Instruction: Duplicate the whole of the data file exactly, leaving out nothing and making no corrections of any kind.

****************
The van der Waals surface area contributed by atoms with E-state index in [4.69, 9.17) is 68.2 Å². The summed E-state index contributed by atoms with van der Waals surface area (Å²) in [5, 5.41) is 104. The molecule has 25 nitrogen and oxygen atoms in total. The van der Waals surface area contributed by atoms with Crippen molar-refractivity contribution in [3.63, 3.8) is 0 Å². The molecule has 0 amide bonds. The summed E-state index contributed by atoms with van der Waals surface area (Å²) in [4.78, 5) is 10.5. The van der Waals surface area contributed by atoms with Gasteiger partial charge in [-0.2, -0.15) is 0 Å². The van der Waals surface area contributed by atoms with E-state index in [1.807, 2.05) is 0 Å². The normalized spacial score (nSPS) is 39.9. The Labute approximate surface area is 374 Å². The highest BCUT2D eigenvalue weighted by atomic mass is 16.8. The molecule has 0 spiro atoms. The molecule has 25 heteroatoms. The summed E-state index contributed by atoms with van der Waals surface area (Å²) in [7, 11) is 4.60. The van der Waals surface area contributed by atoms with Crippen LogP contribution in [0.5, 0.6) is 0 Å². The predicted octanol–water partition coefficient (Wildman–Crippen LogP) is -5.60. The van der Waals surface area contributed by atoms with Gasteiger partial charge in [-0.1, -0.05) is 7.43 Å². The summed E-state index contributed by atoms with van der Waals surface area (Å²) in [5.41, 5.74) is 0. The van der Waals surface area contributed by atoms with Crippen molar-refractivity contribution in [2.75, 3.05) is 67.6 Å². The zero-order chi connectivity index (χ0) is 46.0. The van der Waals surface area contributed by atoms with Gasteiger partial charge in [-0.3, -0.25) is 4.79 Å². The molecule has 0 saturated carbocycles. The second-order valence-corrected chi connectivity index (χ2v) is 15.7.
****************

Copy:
The van der Waals surface area contributed by atoms with E-state index in [4.69, 9.17) is 68.2 Å². The summed E-state index contributed by atoms with van der Waals surface area (Å²) in [5, 5.41) is 104. The molecule has 25 nitrogen and oxygen atoms in total. The van der Waals surface area contributed by atoms with Crippen molar-refractivity contribution in [3.63, 3.8) is 0 Å². The molecule has 0 amide bonds. The summed E-state index contributed by atoms with van der Waals surface area (Å²) in [4.78, 5) is 10.5. The van der Waals surface area contributed by atoms with Gasteiger partial charge in [-0.2, -0.15) is 0 Å². The van der Waals surface area contributed by atoms with E-state index in [1.807, 2.05) is 0 Å². The normalized spacial score (nSPS) is 39.9. The Labute approximate surface area is 374 Å². The highest BCUT2D eigenvalue weighted by atomic mass is 16.8. The molecule has 0 spiro atoms. The molecule has 25 heteroatoms. The summed E-state index contributed by atoms with van der Waals surface area (Å²) in [7, 11) is 4.60. The van der Waals surface area contributed by atoms with Crippen LogP contribution in [0.5, 0.6) is 0 Å². The predicted octanol–water partition coefficient (Wildman–Crippen LogP) is -5.60. The van der Waals surface area contributed by atoms with Gasteiger partial charge in [-0.1, -0.05) is 7.43 Å². The summed E-state index contributed by atoms with van der Waals surface area (Å²) in [5.41, 5.74) is 0. The van der Waals surface area contributed by atoms with Crippen molar-refractivity contribution in [2.75, 3.05) is 67.6 Å². The zero-order chi connectivity index (χ0) is 46.0. The van der Waals surface area contributed by atoms with Gasteiger partial charge in [-0.3, -0.25) is 4.79 Å². The molecule has 0 saturated carbocycles. The second-order valence-corrected chi connectivity index (χ2v) is 15.7.